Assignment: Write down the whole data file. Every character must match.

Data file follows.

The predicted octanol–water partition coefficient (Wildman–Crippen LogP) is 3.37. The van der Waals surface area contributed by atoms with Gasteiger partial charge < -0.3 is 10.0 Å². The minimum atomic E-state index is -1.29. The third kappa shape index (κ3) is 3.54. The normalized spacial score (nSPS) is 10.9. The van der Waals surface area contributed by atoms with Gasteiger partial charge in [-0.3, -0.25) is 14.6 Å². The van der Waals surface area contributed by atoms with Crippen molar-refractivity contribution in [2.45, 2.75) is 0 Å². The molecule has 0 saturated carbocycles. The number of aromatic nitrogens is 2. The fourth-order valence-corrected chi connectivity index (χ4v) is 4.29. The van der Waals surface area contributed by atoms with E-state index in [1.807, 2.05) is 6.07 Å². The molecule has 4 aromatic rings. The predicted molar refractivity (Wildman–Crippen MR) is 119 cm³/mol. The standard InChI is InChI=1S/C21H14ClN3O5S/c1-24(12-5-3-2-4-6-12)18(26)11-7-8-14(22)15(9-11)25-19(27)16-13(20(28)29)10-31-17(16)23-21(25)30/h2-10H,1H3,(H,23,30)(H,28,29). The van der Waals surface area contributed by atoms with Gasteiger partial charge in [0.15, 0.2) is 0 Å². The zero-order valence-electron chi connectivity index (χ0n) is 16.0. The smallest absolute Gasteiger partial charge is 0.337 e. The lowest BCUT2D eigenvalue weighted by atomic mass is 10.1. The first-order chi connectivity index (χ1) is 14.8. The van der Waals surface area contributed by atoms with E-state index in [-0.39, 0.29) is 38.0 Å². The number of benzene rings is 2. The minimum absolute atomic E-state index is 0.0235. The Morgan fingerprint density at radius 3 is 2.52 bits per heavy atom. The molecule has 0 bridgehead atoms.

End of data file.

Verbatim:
The predicted octanol–water partition coefficient (Wildman–Crippen LogP) is 3.37. The van der Waals surface area contributed by atoms with Gasteiger partial charge < -0.3 is 10.0 Å². The minimum atomic E-state index is -1.29. The third kappa shape index (κ3) is 3.54. The normalized spacial score (nSPS) is 10.9. The van der Waals surface area contributed by atoms with Gasteiger partial charge in [-0.3, -0.25) is 14.6 Å². The van der Waals surface area contributed by atoms with Crippen molar-refractivity contribution in [2.45, 2.75) is 0 Å². The molecule has 0 saturated carbocycles. The number of aromatic nitrogens is 2. The fourth-order valence-corrected chi connectivity index (χ4v) is 4.29. The van der Waals surface area contributed by atoms with E-state index in [1.807, 2.05) is 6.07 Å². The molecule has 4 aromatic rings. The predicted molar refractivity (Wildman–Crippen MR) is 119 cm³/mol. The standard InChI is InChI=1S/C21H14ClN3O5S/c1-24(12-5-3-2-4-6-12)18(26)11-7-8-14(22)15(9-11)25-19(27)16-13(20(28)29)10-31-17(16)23-21(25)30/h2-10H,1H3,(H,23,30)(H,28,29). The van der Waals surface area contributed by atoms with Gasteiger partial charge in [0.15, 0.2) is 0 Å². The zero-order valence-electron chi connectivity index (χ0n) is 16.0. The smallest absolute Gasteiger partial charge is 0.337 e. The lowest BCUT2D eigenvalue weighted by atomic mass is 10.1. The first-order chi connectivity index (χ1) is 14.8. The van der Waals surface area contributed by atoms with E-state index in [-0.39, 0.29) is 38.0 Å². The number of benzene rings is 2. The minimum absolute atomic E-state index is 0.0235. The Morgan fingerprint density at radius 3 is 2.52 bits per heavy atom. The molecule has 0 bridgehead atoms.